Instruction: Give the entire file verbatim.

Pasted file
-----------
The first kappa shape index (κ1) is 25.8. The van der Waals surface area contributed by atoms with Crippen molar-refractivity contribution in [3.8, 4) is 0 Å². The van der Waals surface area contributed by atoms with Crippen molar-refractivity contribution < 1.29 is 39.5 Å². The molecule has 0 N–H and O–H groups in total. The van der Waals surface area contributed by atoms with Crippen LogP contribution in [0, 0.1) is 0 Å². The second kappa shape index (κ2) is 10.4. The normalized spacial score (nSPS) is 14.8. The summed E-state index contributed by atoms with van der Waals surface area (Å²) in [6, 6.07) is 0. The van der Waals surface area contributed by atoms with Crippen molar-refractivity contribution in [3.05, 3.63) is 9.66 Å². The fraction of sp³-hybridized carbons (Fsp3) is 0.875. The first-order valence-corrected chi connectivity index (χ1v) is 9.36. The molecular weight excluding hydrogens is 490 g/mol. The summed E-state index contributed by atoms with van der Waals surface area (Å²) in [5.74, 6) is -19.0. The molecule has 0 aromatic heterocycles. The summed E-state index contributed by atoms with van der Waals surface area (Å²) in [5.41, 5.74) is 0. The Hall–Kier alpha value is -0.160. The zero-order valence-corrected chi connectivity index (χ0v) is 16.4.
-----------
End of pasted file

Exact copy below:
The first kappa shape index (κ1) is 25.8. The van der Waals surface area contributed by atoms with Crippen molar-refractivity contribution in [3.8, 4) is 0 Å². The van der Waals surface area contributed by atoms with Crippen molar-refractivity contribution < 1.29 is 39.5 Å². The molecule has 0 N–H and O–H groups in total. The van der Waals surface area contributed by atoms with Crippen LogP contribution in [0, 0.1) is 0 Å². The second kappa shape index (κ2) is 10.4. The normalized spacial score (nSPS) is 14.8. The summed E-state index contributed by atoms with van der Waals surface area (Å²) in [6, 6.07) is 0. The van der Waals surface area contributed by atoms with Crippen molar-refractivity contribution in [3.05, 3.63) is 9.66 Å². The fraction of sp³-hybridized carbons (Fsp3) is 0.875. The first-order valence-corrected chi connectivity index (χ1v) is 9.36. The molecular weight excluding hydrogens is 490 g/mol. The summed E-state index contributed by atoms with van der Waals surface area (Å²) in [5.74, 6) is -19.0. The molecule has 0 aromatic heterocycles. The summed E-state index contributed by atoms with van der Waals surface area (Å²) in [5.41, 5.74) is 0. The Hall–Kier alpha value is -0.160. The zero-order valence-corrected chi connectivity index (χ0v) is 16.4.